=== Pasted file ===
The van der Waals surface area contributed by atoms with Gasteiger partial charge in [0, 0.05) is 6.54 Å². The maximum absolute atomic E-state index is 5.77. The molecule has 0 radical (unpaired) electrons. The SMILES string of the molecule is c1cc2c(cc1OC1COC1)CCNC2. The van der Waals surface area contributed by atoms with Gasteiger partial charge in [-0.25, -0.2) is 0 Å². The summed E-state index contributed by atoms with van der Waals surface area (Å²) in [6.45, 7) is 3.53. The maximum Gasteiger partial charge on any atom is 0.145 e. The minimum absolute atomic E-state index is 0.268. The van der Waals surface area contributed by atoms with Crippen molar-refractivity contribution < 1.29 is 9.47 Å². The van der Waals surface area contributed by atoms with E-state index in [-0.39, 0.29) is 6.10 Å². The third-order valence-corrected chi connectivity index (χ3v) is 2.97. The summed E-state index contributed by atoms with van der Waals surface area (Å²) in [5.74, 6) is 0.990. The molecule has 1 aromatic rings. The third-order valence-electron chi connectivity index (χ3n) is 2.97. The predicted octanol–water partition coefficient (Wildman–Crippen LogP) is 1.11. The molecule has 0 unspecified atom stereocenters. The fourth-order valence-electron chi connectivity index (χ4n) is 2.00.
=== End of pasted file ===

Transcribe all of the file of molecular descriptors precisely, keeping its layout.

The van der Waals surface area contributed by atoms with Gasteiger partial charge in [0, 0.05) is 6.54 Å². The maximum absolute atomic E-state index is 5.77. The molecule has 0 radical (unpaired) electrons. The SMILES string of the molecule is c1cc2c(cc1OC1COC1)CCNC2. The van der Waals surface area contributed by atoms with Gasteiger partial charge in [-0.25, -0.2) is 0 Å². The summed E-state index contributed by atoms with van der Waals surface area (Å²) in [6.45, 7) is 3.53. The maximum Gasteiger partial charge on any atom is 0.145 e. The minimum absolute atomic E-state index is 0.268. The van der Waals surface area contributed by atoms with Crippen molar-refractivity contribution < 1.29 is 9.47 Å². The van der Waals surface area contributed by atoms with E-state index in [-0.39, 0.29) is 6.10 Å². The third-order valence-corrected chi connectivity index (χ3v) is 2.97. The summed E-state index contributed by atoms with van der Waals surface area (Å²) in [5.74, 6) is 0.990. The molecule has 1 aromatic rings. The third-order valence-electron chi connectivity index (χ3n) is 2.97. The predicted octanol–water partition coefficient (Wildman–Crippen LogP) is 1.11. The molecule has 0 unspecified atom stereocenters. The fourth-order valence-electron chi connectivity index (χ4n) is 2.00.